341<path>/etc/modules.autoload.d/kernel-2.6</path>. 333<path>/etc/modules.autoload.d/kernel-2.6</path>.
342You can add extra options to the modules too if needed. 334You can add extra options to the modules too if you want.
343</p> 335</p>
344 336
345<p> 337<p>
346To view all available modules, run the following <c>find</c> command. Don't 338To view all available modules, run the following <c>find</c> command. Don't
347forget to substitute "&lt;kernel version&gt;" with the version of the kernel you 339forget to substitute "&lt;kernel version&gt;" with the version of the kernel you
387Now that your kernel source tree is installed, it's now time to compile your 379Now that your kernel source tree is installed, it's now time to compile your
388kernel by using our <c>genkernel</c> script to automatically build a kernel for 380kernel by using our <c>genkernel</c> script to automatically build a kernel for
389you. <c>genkernel</c> works by configuring a kernel nearly identically to the 381you. <c>genkernel</c> works by configuring a kernel nearly identically to the
390way our Installation CD kernel is configured. This means that when you use 382way our Installation CD kernel is configured. This means that when you use
391<c>genkernel</c> to build your kernel, your system will generally detect all 383<c>genkernel</c> to build your kernel, your system will generally detect all
392your hardware at boot-time, just like our Installation CD does. 384your hardware at boot-time, just like our Installation CD does. Because
393Because genkernel doesn't require any manual kernel configuration, it is an 385genkernel doesn't require any manual kernel configuration, it is an ideal
394ideal solution for those users who may not be comfortable compiling their own 386solution for those users who may not be comfortable compiling their own kernels.
395kernels.
396</p> 387</p>
397 388
398<p> 389<p>
399Now, let's see how to use genkernel. First, emerge the genkernel ebuild: 390Now, let's see how to use genkernel. First, emerge the genkernel ebuild:
400</p> 391</p>
416If you are using firewire or USB to boot, you'll need to add modules to the 407If you are using firewire or USB to boot, you'll need to add modules to the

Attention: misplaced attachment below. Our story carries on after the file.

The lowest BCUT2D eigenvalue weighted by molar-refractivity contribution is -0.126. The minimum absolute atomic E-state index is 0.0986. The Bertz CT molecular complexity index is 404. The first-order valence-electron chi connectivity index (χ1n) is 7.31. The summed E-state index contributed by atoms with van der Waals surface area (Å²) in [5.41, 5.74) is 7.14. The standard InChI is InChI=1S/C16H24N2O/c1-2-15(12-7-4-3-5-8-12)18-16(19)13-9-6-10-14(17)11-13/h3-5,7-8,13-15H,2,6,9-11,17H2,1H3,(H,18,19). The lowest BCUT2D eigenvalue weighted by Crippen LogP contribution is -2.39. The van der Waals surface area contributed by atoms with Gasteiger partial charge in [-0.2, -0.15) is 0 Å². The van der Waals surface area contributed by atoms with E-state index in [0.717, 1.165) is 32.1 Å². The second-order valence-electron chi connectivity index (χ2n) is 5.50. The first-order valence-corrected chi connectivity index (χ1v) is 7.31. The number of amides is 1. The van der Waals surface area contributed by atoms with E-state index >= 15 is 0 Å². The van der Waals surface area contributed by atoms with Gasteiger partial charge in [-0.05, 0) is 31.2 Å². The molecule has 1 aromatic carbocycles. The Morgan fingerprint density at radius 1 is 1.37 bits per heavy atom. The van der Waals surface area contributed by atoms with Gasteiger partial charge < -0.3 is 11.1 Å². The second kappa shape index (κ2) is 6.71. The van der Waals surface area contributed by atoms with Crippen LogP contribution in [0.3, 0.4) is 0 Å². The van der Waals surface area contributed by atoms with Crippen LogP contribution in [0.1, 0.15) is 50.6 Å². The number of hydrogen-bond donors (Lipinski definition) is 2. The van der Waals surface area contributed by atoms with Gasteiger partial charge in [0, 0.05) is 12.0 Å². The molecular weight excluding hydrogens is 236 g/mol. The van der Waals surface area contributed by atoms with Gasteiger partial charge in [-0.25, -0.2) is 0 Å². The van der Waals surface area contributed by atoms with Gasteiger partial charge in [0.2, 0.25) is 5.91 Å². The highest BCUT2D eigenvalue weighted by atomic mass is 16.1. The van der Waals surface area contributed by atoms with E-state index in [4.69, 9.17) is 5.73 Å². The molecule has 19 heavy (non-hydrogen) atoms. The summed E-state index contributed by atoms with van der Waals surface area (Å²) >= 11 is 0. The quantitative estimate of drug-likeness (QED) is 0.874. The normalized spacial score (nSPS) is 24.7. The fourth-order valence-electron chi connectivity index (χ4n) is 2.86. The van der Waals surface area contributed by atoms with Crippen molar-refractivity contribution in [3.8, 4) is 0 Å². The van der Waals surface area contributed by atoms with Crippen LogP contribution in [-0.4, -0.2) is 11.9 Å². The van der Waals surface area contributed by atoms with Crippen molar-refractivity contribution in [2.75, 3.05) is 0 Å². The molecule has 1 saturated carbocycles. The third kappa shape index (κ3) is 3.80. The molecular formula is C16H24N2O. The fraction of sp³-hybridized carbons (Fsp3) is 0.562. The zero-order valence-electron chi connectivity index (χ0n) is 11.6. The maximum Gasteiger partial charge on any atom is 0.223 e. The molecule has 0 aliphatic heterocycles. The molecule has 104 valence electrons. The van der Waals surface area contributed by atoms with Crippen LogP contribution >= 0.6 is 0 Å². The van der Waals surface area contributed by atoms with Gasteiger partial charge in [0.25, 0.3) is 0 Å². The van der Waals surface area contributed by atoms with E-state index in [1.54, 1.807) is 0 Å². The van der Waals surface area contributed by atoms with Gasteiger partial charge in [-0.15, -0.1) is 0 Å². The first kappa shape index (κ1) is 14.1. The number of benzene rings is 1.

417initrd. Edit <path>/usr/share/genkernel/ppc/modules_load</path> and change 408initrd. Edit <path>/usr/share/genkernel/ppc/modules_load</path> and change
418<c>MODULES_FIREWIRE="ieee1394 ohci1394 sbp2"</c> for firewire support or 409<c>MODULES_FIREWIRE="ieee1394 ohci1394 sbp2"</c> for firewire support or
419<c>MODULES_USB="usbcore ohci-hcd ehci-hcd usb-storage"</c> for USB support. 410<c>MODULES_USB="usbcore ohci-hcd ehci-hcd usb-storage"</c> for USB support.
420</p> 411</p>
412
413<p>
414Before compiling your sources, the fstab needs a slight adjustment. The rest of
415the fstab will be completed during a later step, so don't worry about the
416details now. If you did not create a separate boot partition (NOT bootstrap,
417that's different), remove the line referencing /boot from
418<path>/etc/fstab</path>. This will need to be done on most Apple computers.
419</p>
420
421<pre caption="Removing /boot from /etc/fstab on machines without a boot partition">
422# <i>nano -w /etc/fstab</i>
423<comment>Remove this line</comment>
424/dev/BOOT /boot ext2 noauto,noatime 1 2
425</pre>
421 426
422<p> 427<p>
423Now, compile your kernel sources by running <c>genkernel --genzimage all</c>. 428Now, compile your kernel sources by running <c>genkernel --genzimage all</c>.
424For Pegasos, we will need to use a different config and create a zImage instead 429For Pegasos, we will need to use a different config and create a zImage instead